Ground coffee for Moka should never be pressed!
For state-of-the-art espresso one needs the right ground coffee for Moka:
fresh, of good quality and medium-grained.
Want a tip? No "mounds" in the funnel.
- The secret ingredient for a state-of-the-art cup of coffee is knowing how to choose the best ground coffee to use in a Moka.
- Grinding coffee is the process of pulverizing previously roasted beans from which the soluble substances are extracted to obtain the beverage.
- Unlike the blend used for capsule machines, ground coffee for Moka must have a medium to coarse grain.
- While preparing the Moka pot, in order to allow water to pass through the powder, it is recommended to fill the filter with ground coffee, but avoid pressing it down.
- Thanks to a traditional method of preparation, and a specific texture of the grounds, the Perfetto Moka Bialetti blend guarantees a full-bodied result in the cup, giving it a creaminess and aromatic intensity.
Italian tradition without borders
For some it is an irreplaceable and precious ritual when waking up in the morning. For others, a little treat throughout the day. For some people it is both. Coffee prepared with a Moka is an Italian tradition which, however, has no borders and is embraced by the whole world.
A tradition that cannot be improvised, but which thrives on mastery, secrets and good practices. An example? To master this art like a true professional, one needs to be able to recognize the characteristics of ground coffee for Moka pots. Of course personal taste counts, but so do the organoleptic traits, capable of enhancing the aromatic spectrum of each grain. In short, one coffee may not be as good as another and the Moka has its ideal blend. Here is how to choose it.
The importance of the right blend and correct storage
Making a good coffee with a Moka seems like child's play. In reality, that is not quite the case. Making coffee is actually not a matter of simply filling the pot and waiting for the coffee to rise. To prepare a good Moka one needs to take some precautions, such as properly cleaning the coffee maker itself but, above all, using good raw materials. In this case, a ground coffee blend worthy of the Moka.
Among the elements that contribute to the creation of a good coffee, the blend takes on great importance. As well as the method of storage, which is one of the fundamental elements for preserving the taste of coffee. Air, water, humidity and heat are coffee’s biggest enemies. In fact, ground coffee for Moka is significantly affected by contact with these factors, meaning that it loses its characteristics, freshness and aroma, more quickly.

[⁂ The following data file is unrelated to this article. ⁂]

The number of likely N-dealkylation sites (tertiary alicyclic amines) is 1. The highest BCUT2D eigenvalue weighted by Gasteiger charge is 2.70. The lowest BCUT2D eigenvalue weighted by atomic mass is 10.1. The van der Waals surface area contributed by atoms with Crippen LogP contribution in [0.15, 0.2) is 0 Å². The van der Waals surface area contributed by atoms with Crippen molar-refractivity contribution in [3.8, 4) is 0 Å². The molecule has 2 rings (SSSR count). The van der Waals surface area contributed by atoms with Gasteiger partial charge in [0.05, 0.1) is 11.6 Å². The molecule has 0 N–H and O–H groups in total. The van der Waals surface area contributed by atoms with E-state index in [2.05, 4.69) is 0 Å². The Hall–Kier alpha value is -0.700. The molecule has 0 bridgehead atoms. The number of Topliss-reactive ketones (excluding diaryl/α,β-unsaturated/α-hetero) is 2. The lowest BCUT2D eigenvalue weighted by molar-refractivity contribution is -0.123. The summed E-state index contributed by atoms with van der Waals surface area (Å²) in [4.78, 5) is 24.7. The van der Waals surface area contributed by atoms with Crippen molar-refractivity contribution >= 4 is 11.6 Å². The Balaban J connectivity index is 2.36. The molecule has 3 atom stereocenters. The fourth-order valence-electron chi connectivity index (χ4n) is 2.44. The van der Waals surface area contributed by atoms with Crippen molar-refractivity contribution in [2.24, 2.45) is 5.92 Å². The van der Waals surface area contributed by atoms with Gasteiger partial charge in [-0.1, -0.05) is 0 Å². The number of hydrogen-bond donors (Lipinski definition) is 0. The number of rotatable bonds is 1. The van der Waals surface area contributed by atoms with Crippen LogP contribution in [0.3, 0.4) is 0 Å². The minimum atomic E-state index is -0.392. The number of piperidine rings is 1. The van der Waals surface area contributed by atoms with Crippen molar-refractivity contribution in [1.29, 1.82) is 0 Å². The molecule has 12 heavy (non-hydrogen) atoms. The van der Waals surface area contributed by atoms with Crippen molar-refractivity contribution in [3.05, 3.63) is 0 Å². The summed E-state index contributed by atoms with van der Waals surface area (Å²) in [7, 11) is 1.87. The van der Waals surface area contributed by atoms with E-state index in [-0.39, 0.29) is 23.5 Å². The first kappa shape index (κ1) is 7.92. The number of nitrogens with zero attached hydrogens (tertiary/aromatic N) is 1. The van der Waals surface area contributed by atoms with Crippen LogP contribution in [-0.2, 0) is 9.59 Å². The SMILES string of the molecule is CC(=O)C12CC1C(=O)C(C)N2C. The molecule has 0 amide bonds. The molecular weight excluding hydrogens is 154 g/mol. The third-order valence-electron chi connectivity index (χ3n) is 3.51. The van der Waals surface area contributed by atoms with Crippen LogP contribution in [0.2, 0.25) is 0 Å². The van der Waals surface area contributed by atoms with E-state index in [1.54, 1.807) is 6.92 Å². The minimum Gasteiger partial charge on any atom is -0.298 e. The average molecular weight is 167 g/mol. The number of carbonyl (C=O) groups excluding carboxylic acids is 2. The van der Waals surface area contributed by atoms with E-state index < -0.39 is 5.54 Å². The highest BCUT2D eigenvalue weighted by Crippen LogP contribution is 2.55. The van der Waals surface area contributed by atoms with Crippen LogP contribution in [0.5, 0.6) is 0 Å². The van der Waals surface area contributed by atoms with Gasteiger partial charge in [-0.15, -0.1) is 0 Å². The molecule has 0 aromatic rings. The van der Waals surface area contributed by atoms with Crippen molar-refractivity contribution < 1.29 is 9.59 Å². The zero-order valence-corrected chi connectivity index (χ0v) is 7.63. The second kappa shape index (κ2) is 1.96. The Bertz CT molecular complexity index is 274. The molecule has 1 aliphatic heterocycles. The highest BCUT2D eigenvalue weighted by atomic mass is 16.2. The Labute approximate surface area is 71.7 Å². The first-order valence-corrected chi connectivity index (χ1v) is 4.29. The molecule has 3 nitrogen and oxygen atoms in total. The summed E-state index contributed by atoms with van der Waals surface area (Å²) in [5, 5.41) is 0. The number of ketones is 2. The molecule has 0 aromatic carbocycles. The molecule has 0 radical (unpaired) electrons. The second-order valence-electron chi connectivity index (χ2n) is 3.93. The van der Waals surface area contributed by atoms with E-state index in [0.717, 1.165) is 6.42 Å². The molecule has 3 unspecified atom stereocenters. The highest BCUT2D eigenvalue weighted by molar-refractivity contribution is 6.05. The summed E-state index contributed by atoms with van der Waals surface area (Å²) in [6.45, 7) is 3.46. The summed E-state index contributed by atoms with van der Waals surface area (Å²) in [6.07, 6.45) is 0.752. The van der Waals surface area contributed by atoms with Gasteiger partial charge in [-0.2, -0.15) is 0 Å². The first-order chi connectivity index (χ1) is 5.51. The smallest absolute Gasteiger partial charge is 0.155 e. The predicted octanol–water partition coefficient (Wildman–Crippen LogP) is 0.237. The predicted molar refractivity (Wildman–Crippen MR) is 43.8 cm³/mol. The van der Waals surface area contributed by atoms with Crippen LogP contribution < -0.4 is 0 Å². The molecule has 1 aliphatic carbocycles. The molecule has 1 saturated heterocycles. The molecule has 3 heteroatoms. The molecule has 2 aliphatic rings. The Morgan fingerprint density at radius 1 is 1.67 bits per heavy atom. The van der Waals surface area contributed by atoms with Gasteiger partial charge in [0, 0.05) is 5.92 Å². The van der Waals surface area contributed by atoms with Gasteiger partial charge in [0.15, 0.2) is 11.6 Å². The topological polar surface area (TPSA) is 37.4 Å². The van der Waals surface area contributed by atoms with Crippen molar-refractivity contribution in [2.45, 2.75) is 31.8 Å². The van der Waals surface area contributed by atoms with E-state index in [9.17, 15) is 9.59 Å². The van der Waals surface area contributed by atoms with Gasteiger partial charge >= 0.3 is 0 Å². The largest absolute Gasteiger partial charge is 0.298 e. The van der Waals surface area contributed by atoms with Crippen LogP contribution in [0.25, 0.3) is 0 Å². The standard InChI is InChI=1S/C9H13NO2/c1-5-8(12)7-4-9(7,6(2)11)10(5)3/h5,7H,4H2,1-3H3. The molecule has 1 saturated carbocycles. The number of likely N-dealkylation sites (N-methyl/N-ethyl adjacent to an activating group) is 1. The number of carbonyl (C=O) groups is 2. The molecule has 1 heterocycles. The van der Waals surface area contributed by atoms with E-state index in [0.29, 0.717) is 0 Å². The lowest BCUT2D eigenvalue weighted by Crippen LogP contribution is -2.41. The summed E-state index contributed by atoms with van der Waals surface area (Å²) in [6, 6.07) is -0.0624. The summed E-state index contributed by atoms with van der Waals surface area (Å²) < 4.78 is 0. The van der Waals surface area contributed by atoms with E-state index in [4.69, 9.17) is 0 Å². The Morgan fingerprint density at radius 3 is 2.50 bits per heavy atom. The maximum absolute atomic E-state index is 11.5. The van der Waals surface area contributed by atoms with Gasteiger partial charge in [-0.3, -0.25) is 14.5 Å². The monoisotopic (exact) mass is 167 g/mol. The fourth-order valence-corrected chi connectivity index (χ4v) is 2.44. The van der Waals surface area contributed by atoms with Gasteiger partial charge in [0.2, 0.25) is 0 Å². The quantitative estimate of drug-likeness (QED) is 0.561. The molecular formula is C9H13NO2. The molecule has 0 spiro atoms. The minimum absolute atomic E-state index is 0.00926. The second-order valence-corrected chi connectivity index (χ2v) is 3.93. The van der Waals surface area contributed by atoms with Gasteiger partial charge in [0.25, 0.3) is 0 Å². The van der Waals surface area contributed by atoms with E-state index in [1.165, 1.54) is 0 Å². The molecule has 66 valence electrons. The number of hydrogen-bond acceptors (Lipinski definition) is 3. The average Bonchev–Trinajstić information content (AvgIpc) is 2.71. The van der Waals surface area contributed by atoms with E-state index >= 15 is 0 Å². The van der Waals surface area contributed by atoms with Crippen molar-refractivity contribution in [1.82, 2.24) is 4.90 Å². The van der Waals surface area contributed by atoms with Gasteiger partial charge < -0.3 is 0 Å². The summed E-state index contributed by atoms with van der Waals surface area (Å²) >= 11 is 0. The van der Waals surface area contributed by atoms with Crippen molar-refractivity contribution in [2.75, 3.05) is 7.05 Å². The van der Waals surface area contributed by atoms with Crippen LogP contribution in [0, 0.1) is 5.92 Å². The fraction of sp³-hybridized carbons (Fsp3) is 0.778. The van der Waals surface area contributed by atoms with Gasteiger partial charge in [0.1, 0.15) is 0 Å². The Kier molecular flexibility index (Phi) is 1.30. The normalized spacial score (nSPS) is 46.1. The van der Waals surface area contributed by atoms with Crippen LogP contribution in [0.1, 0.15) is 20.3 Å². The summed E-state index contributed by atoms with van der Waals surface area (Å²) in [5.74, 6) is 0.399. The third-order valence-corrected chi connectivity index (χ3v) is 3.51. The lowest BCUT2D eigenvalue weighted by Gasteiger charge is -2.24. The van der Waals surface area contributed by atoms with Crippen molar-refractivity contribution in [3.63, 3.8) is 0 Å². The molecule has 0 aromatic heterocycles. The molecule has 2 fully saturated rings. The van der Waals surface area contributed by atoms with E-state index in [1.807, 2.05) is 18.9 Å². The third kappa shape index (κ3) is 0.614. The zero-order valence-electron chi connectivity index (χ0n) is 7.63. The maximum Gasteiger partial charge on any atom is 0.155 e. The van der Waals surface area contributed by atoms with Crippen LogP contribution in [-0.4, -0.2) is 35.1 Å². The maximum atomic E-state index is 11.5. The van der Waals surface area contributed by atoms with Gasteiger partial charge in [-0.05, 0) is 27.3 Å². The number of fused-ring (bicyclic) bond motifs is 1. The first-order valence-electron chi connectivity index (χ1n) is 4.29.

Not too fine, not too coarse
Grinding coffee is the process of pulverizing previously roasted beans. There are three main levels of grind: fine, medium and coarse. These three types provide a different degree of resistance to the passage of water, determining the speed of extraction and the type of coffee that will be obtained.
Unlike the ground coffee used with professional coffee machines, ground coffee for Moka must have a medium grain, coarser than the blend for espresso, otherwise the water would have trouble passing through the powder. This could lead to a burnt, bad-tasting coffee. A blend specially designed for the Moka gives a full-bodied, creamy and aromatic intensity in the cup.
What is the litmus test to find out if one has chosen the right ground coffee for Moka? Before drinking the espresso, rotate the cup: if there is an abundant residue of powder on the bottom, it means that the mixture was too fine.
No "mound" in the funnel
Coffee preparation can be defined as an exact science. It is based, in fact, on a few elements that must combine perfectly with each other. But it is a practice that has its secrets. Here are some tips to follow to enjoy a perfect coffee:
- The first step is to fill the Moka chamber with room temperature water.
It is important not to go beyond the level of the safety valve in order to avoid making a coffee that is too watery.
- Generously fill the funnel with ground coffee for Moka up to the edge, avoid creating a "mound" and do not press it down.
- Place the filter in the tank and make sure the rubber gasket is in place. Firmly screw together the two parts of the coffee maker.
At this point, all that remains to do is to place the coffee maker on the stove or on the induction plate, preferably on low heat. This way, the water rises slower, extracting the aromas in the best possible way. When the coffee has completely risen in the collector, turn off the stove. One last piece of advice? To best savor all the aromas released, it is advisable to drink the coffee as soon as it is poured into the cup.